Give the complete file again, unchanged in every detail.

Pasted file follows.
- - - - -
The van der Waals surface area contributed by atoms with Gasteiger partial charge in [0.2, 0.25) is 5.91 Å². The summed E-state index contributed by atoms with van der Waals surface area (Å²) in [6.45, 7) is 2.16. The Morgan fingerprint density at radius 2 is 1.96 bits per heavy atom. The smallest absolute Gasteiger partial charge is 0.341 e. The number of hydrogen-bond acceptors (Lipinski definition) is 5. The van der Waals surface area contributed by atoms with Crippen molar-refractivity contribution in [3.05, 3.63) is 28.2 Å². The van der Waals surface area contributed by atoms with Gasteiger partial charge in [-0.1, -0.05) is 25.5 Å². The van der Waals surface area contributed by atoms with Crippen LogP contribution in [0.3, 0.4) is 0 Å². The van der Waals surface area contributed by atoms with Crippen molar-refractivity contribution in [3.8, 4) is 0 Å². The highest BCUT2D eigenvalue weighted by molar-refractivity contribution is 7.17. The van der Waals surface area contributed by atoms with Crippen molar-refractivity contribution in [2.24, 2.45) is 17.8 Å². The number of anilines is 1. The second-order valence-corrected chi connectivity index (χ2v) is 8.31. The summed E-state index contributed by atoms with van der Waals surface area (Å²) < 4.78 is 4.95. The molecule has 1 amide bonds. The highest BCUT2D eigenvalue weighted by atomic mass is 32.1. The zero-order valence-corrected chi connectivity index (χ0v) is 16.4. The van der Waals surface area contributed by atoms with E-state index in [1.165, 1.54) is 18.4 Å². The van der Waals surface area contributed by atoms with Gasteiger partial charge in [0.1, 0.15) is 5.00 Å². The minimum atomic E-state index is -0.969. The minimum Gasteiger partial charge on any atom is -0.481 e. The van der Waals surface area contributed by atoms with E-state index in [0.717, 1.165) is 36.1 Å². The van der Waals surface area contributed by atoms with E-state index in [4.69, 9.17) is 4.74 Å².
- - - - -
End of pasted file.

The van der Waals surface area contributed by atoms with Gasteiger partial charge in [0.2, 0.25) is 5.91 Å². The summed E-state index contributed by atoms with van der Waals surface area (Å²) in [6.45, 7) is 2.16. The Morgan fingerprint density at radius 2 is 1.96 bits per heavy atom. The smallest absolute Gasteiger partial charge is 0.341 e. The number of hydrogen-bond acceptors (Lipinski definition) is 5. The van der Waals surface area contributed by atoms with Crippen molar-refractivity contribution in [3.05, 3.63) is 28.2 Å². The van der Waals surface area contributed by atoms with Gasteiger partial charge in [-0.1, -0.05) is 25.5 Å². The van der Waals surface area contributed by atoms with Crippen LogP contribution in [0.3, 0.4) is 0 Å². The van der Waals surface area contributed by atoms with Crippen molar-refractivity contribution in [3.8, 4) is 0 Å². The highest BCUT2D eigenvalue weighted by molar-refractivity contribution is 7.17. The van der Waals surface area contributed by atoms with Crippen molar-refractivity contribution in [2.24, 2.45) is 17.8 Å². The number of anilines is 1. The second-order valence-corrected chi connectivity index (χ2v) is 8.31. The summed E-state index contributed by atoms with van der Waals surface area (Å²) < 4.78 is 4.95. The molecule has 1 amide bonds. The highest BCUT2D eigenvalue weighted by atomic mass is 32.1. The zero-order valence-corrected chi connectivity index (χ0v) is 16.4. The van der Waals surface area contributed by atoms with E-state index in [1.165, 1.54) is 18.4 Å². The van der Waals surface area contributed by atoms with Gasteiger partial charge in [0.1, 0.15) is 5.00 Å². The minimum atomic E-state index is -0.969. The minimum Gasteiger partial charge on any atom is -0.481 e. The van der Waals surface area contributed by atoms with E-state index in [0.717, 1.165) is 36.1 Å². The van der Waals surface area contributed by atoms with E-state index in [4.69, 9.17) is 4.74 Å².